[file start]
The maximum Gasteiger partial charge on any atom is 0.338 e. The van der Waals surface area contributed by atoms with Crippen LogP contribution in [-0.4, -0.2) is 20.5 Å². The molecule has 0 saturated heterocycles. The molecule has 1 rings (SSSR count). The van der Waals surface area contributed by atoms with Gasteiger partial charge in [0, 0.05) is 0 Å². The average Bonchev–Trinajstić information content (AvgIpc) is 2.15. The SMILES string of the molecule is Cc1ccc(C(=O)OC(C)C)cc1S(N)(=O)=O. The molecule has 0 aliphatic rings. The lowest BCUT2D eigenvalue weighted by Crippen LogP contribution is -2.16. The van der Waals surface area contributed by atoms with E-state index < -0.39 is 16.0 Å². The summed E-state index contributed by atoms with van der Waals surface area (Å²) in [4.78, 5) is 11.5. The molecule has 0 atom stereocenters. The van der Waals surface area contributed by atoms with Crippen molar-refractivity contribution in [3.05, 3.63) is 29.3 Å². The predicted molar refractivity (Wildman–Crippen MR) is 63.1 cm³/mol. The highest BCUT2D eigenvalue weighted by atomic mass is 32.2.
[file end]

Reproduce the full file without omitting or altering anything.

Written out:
The maximum Gasteiger partial charge on any atom is 0.338 e. The van der Waals surface area contributed by atoms with Crippen LogP contribution in [-0.4, -0.2) is 20.5 Å². The molecule has 0 saturated heterocycles. The molecule has 1 rings (SSSR count). The van der Waals surface area contributed by atoms with Gasteiger partial charge in [0, 0.05) is 0 Å². The average Bonchev–Trinajstić information content (AvgIpc) is 2.15. The SMILES string of the molecule is Cc1ccc(C(=O)OC(C)C)cc1S(N)(=O)=O. The molecule has 0 aliphatic rings. The lowest BCUT2D eigenvalue weighted by Crippen LogP contribution is -2.16. The van der Waals surface area contributed by atoms with E-state index < -0.39 is 16.0 Å². The summed E-state index contributed by atoms with van der Waals surface area (Å²) in [4.78, 5) is 11.5. The molecule has 0 atom stereocenters. The van der Waals surface area contributed by atoms with Crippen molar-refractivity contribution in [3.05, 3.63) is 29.3 Å². The predicted molar refractivity (Wildman–Crippen MR) is 63.1 cm³/mol. The highest BCUT2D eigenvalue weighted by atomic mass is 32.2.